With the IoT, many of the devices and equipment in the office environment are about to become “smarter”. Desks and chairs will conform to the user’s preference. File cabinets and lockers will know their contents and who is authorized for access. Even the humble ink pen will be able to communicate with the computer (these are actually available today!) Sophisticated solutions are now available for centrally controlling energy usage for electrical devices.[iv] Even for equipment or supplies that are slow to “wake up”, there are processes that can be improved for stocking, delivery, tracking, management, and disposal. Many of these processes could, and likely should, be automated to reduce costs and improve productivity.
Of course, some types of equipment in the office environment have been digitally enabled for years. Network-connected printers and copiers, for example, send alerts requesting supplies when they are getting low on ink or paper. More recently, vending machines use wireless or even cellular communications to send messages to suppliers when they break or when they run low on chips or sodas. Valuable equipment may be tagged with some sort of electronic tracker to help prevent theft or accidental loss.
All of this equipment is important to our in-office experience. The Digital Work Landscape diagram indicates this strong linkage to the digital campus domain, especially in meeting and personal spaces in the office. It also shows the relationship with the collaboration domain. Collaboration often requires equipment like whiteboards, projectors, and even the tables and chairs we use when we meet.
Digital Home Office
The migration of large numbers of knowledge workers from corporate offices or branches to home offices – either full- or part-time – is one of the fastest growing trends in the Digitization of Work.11 This is driven by factors such as facilities and real estate costs, employee satisfaction and retention, and the recruitment of key talent (“hire the best, wherever they may be”). The conventional method for equipping the home office – simply providing the worker with a cell phone and laptop and then assuming they will manage their broadband connection – is no longer viable. Many workers will require a full complement of office tools and equipment in the home. Employees who are not appropriately equipped for home working will demonstrate reduced productivity and much lower engagement. Collaboration tools should be as good as those available in the office.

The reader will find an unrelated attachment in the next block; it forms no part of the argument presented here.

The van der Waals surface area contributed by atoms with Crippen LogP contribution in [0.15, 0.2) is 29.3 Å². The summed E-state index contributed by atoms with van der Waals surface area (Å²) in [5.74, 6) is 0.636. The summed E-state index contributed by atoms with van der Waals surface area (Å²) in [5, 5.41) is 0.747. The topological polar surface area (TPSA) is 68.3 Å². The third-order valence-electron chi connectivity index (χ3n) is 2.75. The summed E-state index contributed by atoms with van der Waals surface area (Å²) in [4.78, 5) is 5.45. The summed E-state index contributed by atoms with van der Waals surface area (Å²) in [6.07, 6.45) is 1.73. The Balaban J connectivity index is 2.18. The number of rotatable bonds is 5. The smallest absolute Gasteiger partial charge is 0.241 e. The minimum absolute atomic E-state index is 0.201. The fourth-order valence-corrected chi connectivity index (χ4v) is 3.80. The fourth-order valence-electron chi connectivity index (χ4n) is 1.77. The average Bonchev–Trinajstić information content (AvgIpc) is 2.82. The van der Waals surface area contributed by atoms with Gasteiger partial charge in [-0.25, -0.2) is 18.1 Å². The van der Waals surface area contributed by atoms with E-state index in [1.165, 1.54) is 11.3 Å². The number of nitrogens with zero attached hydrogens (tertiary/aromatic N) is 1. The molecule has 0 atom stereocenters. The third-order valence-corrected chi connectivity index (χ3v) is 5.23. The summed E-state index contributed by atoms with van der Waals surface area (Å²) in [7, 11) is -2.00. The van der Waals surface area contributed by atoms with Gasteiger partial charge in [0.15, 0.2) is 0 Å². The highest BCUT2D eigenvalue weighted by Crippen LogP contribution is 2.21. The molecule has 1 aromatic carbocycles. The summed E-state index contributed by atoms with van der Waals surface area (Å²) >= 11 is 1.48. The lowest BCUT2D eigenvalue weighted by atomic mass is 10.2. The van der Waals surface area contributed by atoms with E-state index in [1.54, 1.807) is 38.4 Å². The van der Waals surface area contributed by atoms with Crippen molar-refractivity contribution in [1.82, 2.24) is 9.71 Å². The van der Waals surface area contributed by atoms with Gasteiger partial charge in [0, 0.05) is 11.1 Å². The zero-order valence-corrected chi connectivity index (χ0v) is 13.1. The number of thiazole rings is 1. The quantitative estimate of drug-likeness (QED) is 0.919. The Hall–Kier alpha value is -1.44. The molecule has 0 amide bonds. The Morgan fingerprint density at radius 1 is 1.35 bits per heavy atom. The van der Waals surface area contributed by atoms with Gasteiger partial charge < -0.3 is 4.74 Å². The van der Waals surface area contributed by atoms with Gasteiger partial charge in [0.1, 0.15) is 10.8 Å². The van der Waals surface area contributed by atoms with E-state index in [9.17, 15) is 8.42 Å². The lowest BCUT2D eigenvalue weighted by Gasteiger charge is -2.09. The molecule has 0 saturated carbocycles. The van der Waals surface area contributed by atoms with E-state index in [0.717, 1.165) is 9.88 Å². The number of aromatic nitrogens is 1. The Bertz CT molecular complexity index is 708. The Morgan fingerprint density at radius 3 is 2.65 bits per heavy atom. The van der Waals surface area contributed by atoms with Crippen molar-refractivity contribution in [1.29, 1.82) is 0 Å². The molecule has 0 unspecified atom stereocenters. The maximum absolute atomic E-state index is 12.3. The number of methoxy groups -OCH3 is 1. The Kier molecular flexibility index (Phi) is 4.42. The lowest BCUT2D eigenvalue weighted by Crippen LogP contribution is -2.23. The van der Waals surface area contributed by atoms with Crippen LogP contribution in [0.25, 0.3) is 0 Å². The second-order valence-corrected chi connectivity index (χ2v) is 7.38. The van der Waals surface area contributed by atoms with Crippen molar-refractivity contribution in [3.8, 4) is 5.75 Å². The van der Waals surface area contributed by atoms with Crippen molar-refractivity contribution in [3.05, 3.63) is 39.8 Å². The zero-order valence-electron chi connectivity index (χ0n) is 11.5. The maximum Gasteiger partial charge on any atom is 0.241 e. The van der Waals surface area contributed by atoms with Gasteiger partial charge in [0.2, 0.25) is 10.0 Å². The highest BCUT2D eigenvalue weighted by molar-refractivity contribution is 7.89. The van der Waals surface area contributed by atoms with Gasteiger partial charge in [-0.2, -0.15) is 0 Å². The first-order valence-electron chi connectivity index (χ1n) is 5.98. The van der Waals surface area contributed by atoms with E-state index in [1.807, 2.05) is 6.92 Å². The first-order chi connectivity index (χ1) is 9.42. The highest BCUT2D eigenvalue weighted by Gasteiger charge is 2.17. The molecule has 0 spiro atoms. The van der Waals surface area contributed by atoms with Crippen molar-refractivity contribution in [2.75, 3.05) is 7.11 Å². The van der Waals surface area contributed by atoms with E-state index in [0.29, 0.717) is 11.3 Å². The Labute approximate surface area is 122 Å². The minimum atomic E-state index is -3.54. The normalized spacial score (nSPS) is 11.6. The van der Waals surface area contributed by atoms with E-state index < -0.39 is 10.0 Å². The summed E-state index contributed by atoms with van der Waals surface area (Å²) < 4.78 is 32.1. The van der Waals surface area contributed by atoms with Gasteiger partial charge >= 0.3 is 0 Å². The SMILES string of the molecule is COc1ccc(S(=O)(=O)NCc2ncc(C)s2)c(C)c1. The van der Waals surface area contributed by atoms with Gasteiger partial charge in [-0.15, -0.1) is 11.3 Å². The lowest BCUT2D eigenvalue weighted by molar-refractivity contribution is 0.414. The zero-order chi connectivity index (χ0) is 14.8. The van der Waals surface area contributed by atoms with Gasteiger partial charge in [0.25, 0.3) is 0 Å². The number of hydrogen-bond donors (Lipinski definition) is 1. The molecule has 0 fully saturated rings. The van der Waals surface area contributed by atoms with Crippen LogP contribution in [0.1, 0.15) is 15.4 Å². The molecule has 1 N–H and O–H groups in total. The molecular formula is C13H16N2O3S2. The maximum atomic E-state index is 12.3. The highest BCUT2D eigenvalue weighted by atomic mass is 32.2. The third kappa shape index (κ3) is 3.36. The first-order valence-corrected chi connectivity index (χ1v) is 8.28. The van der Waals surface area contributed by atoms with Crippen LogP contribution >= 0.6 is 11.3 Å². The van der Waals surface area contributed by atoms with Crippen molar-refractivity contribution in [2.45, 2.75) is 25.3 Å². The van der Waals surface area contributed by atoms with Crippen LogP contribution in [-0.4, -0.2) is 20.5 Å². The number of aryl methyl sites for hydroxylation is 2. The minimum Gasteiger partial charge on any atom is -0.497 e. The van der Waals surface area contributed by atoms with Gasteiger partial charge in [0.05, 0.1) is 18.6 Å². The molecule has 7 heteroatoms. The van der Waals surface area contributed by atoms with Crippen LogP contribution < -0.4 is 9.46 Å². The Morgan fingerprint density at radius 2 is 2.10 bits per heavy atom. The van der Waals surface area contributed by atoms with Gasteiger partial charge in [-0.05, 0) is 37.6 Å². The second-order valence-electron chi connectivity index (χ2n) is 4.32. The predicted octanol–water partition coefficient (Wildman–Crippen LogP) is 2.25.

This requirement introduces a number of challenges, with connectivity and security at the forefront. The home network environment is becoming increasingly complex. Typically, there will be many users and a variety of devices competing for bandwidth. Some home networks have multiple routers, switches, and other network equipment in a haphazard attempt to provide adequate bandwidth and range for all family members’ devices. People are facing significant challenges managing their in-home network environment and configuring it to ensure that their work-related data is prioritized over their home entertainment data.12 Video conferencing, a key factor in improving engagement and collaboration, is especially susceptible to a poorly configured network.
Security is the other major concern. Each home office has the potential to create a new vulnerability for the organization. Standardized equipment, software, policy, and processes are critical to ensuring the integrity of enterprise information.
The flood of mobile devices in the past six years has created an unparalleled disruption in our traditional ways of working. The expectations of workers, especially younger generations, have relentlessly driven change in the technology supported by the enterprise. In many cases these changes have introduced significant risk. Examples include restricted information that is inadvertently stored in unsecure repositories, and confidential conversations that are conducted on open communications channels. Many corporate secrets have been exposed with little or no effort by a hacker.